It is curious how we are drawn to food especially on how it looks. Was it always like that? I can’t remember my mum having cook books or reading about food. She simply cooked nourishing food within her means. Within her means was very difficult during and even after the war. Food, costs generally speaking, money, except for those that grow their own. However, as their income grew, so did the intake of more expensive food and from hardly ever eating meat, it came to eating it perhaps twice a week and the boring brown beans turned into witlof, leeks and carrots..

Has anyone ever succeeded in growing their own not being a farmer? We tried on our farm to grow our own but were beaten back by the near impossibility of it. The exceptions were rocket and silver-beet and the first year lots of strawberries. We had rain then.

In Holland during school years most students would at some stage be given a small bit of communal ground on which, for just one season, we would grow edibles, either green or even pinky red coloured. I remember riding my bicycle home with a bag of potatoes strapped on the back. My mother was ecstatic. Apart from spuds, I grew lettuces, carrots and some kind of green stuff looking like grass. It was spicy and on sandwiches delicious, especially with some sugar sprinkled on it. One could keep snipping it and it would be harvestable again the next week. It was a kind of cress but was not grown in water. Perhaps it was rocket except it looked more like grass.

When arriving here, growing anything was challenging. I can still see Dad, all red faced and perspiring hacking away at the unforgiving hard soil in suburban Sydney’s Revesby with Dutch coarse oaths renting the still air. It was so hard and I’ll never forget his efforts in trying to grow something to supplement my mum’s cooking. I doubt the growing of food was ever a success. If it wasn’t for the hard soil, it would be drought, insects or birds eating all. He bought all sorts of poisons and sprays, even scaffolding for the fruit trees carefully inspecting all the apples for worms etc. At one stage he prepared scaffolding decked out with planks around one fruit tree which he would climb into and peer inside the thousands of flowers to look for fruit flies. He was that determined. He spent ours perched on top of that scaffolding. Poor dad, he did really try so hard.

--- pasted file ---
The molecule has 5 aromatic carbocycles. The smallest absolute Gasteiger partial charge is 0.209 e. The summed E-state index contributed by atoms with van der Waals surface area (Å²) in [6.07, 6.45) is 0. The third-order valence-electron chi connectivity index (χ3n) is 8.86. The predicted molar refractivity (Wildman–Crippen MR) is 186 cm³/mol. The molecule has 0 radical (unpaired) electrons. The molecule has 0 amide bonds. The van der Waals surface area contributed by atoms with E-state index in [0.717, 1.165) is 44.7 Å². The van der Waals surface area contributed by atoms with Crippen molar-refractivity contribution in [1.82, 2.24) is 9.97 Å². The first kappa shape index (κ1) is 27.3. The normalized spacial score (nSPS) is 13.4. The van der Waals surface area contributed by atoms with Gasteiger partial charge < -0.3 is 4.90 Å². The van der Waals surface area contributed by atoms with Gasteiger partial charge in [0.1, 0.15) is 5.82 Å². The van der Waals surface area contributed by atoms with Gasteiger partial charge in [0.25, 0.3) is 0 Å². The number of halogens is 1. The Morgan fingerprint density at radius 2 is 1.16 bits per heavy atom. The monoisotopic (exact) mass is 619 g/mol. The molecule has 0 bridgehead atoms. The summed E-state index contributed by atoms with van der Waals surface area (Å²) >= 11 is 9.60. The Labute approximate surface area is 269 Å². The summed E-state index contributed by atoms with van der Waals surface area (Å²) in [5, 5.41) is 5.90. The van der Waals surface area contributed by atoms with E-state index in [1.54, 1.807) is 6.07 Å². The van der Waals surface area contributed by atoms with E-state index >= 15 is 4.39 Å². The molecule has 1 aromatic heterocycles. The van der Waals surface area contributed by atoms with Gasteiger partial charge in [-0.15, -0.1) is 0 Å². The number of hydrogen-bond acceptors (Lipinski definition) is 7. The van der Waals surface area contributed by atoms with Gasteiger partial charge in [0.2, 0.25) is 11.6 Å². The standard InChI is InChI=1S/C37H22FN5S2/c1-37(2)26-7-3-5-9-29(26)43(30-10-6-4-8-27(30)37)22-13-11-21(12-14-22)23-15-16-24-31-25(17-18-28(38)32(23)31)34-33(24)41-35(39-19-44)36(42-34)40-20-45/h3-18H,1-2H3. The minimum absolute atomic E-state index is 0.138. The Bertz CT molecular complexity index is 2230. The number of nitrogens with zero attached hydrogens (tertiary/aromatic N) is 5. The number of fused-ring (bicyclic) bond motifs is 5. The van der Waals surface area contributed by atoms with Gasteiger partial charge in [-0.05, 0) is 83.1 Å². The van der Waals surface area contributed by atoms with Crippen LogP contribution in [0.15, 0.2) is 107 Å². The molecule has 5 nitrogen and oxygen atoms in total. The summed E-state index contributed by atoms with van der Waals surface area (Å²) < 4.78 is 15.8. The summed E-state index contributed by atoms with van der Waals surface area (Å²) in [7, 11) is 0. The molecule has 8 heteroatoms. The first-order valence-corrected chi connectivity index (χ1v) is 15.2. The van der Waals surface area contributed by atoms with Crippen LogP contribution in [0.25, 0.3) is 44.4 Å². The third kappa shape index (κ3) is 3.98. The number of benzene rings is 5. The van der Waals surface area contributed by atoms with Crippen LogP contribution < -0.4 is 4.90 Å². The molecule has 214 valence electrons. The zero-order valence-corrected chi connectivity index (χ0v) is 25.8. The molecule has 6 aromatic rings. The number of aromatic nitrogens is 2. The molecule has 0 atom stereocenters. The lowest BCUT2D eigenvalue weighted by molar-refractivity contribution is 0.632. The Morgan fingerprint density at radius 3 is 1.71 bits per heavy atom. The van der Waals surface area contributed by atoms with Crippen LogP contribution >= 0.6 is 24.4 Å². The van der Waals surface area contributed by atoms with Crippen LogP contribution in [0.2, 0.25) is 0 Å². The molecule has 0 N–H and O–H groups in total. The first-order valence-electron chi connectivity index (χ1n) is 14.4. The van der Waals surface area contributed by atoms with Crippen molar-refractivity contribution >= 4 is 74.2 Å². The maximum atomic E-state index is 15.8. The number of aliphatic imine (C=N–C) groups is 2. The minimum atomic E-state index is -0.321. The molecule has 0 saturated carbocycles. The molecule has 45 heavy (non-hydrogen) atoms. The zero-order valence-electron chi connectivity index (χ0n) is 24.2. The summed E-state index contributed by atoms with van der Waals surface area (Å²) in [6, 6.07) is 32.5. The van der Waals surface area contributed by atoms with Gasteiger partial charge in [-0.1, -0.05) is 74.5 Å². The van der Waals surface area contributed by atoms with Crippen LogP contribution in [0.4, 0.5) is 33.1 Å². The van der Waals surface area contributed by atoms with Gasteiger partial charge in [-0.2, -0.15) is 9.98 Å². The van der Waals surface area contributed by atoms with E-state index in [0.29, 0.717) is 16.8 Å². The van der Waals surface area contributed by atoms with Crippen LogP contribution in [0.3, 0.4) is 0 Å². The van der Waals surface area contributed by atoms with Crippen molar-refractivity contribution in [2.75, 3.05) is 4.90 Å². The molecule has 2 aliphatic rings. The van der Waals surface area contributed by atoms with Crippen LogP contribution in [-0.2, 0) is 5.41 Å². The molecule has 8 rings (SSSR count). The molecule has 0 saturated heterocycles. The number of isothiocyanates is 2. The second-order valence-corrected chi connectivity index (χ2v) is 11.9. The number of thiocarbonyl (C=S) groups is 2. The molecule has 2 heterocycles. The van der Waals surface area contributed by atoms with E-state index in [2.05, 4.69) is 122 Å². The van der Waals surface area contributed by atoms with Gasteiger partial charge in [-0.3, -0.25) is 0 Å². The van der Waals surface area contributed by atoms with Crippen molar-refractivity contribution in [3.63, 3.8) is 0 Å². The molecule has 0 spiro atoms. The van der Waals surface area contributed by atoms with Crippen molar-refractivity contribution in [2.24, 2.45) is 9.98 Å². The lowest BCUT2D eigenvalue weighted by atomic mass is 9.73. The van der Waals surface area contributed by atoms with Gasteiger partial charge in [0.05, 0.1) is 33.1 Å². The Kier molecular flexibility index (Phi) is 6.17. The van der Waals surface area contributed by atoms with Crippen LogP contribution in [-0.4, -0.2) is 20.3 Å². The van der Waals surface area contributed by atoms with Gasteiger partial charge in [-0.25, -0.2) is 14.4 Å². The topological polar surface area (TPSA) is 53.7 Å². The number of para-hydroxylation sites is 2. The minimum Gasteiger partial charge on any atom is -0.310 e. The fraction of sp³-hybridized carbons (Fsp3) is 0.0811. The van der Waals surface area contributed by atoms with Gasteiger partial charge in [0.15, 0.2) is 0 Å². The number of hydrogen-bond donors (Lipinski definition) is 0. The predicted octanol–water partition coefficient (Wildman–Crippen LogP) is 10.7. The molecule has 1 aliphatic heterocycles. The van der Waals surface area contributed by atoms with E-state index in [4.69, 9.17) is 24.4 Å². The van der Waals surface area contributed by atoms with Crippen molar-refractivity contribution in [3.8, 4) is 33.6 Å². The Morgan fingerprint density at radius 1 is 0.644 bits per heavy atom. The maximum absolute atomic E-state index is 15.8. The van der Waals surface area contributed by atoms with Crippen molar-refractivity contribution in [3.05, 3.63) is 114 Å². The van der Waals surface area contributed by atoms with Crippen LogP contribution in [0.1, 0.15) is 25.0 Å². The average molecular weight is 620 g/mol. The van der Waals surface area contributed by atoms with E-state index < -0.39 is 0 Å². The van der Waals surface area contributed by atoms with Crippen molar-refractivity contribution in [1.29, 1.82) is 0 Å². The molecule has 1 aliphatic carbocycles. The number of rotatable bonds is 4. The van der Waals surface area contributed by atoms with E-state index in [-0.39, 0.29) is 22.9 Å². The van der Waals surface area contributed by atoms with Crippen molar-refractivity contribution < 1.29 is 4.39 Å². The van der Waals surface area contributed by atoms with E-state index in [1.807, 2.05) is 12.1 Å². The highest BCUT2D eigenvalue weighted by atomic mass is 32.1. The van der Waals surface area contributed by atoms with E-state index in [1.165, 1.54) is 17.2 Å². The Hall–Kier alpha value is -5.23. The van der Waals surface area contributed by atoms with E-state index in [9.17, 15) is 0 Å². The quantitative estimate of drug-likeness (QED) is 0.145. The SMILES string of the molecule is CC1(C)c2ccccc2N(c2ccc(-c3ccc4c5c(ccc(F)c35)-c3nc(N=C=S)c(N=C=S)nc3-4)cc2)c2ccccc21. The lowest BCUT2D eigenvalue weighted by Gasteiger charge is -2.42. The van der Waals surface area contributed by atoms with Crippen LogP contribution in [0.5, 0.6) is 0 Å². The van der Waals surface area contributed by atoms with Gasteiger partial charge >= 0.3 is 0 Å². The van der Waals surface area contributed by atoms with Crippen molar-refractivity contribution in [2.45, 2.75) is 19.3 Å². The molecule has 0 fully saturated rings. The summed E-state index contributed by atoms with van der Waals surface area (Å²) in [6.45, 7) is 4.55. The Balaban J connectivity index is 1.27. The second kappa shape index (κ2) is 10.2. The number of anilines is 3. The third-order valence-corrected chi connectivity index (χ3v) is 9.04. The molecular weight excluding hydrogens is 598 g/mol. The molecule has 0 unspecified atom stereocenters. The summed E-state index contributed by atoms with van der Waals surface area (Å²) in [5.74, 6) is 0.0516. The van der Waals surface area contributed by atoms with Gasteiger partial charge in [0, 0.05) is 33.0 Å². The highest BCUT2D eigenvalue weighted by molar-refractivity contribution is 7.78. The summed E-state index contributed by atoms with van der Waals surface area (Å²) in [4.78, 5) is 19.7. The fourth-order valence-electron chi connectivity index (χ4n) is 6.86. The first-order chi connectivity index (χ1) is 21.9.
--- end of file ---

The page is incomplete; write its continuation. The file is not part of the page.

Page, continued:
We have achieved quite a good herb garden here in Bowral but have done this through containing all the herbaceous plants within the borders of two timber boxed.  We pre-filled the boxes with good friable top soil and copious cow manure. This is so much easier to control and water. Milo, our Jack Russell, of course keeps the birds away.

Now-a-days, food and cooking are very different and elevated to an art form. Brown beans have disappeared.  Whole libraries are devoted to cookery books. As some wit stated, anyone who eats three times a day understands perfectly well why cookery books sell three times more than sex books.

For some eating has replaced sex as their favorite pastime. You can’t pick a fight with your boeuf tartar nor is it likely that this dish would take your home and kids in a bitter and protracted divorce fight.

I can’t remember ever seeing people in the past eating while moving about. Now the fact of putting food in a mouth seems to encourage the body into a forward locomotion onto the streets and even crossing traffic lights, but as yet have not seen any doing it in reverse.  I have even seen driving and eating. One hand is stuffing the mouth which is masticating wildly from side to side, the other on the wheel with similar sideway movements. Women don’t generally eat while driving but do stroke their hair or eyelashes.

However, it wasn’t totally unknown for people to also eat while having sex. That apparently has been the norm for centuries. I have seen with my own eyes in Pompeii a fresco with a reclining gladiator on a sword holiday wearing a Roman toga fornicating languidly and casually while calmly eating bunches of grapes at the same time.

A good friend of mine told me his wife loved taking small bunches of smoked eels to bed which she would devour in between their entanglements. The husband preferred smoking a cigar. The only place where cooked food is more dangerous than sex is in Britain whose greatest contribution to its cuisine has been the chip.  I was told that if you believe mussels increase your libido with an enduring and endlessly lasting tumescence, to always make sure you don’t put them on too soon.

With women, always a bit tricky at the best of times, it is often romance that is more important than food. Nothing is more romantic than having a pair of new shoes as well as breakfast in bed. With men shopping is often a bit like sex, after five minutes of it they get tired and walk out of the shop.

In the meantime we all plod along the best we can. The choice is as always, make the best of this round world that spins around trying to shake you off. We cling and hold on, grasping at anything that we might find nourishing, gives us a bit of security. And that happens to includes food. Keep hanging on in there folks!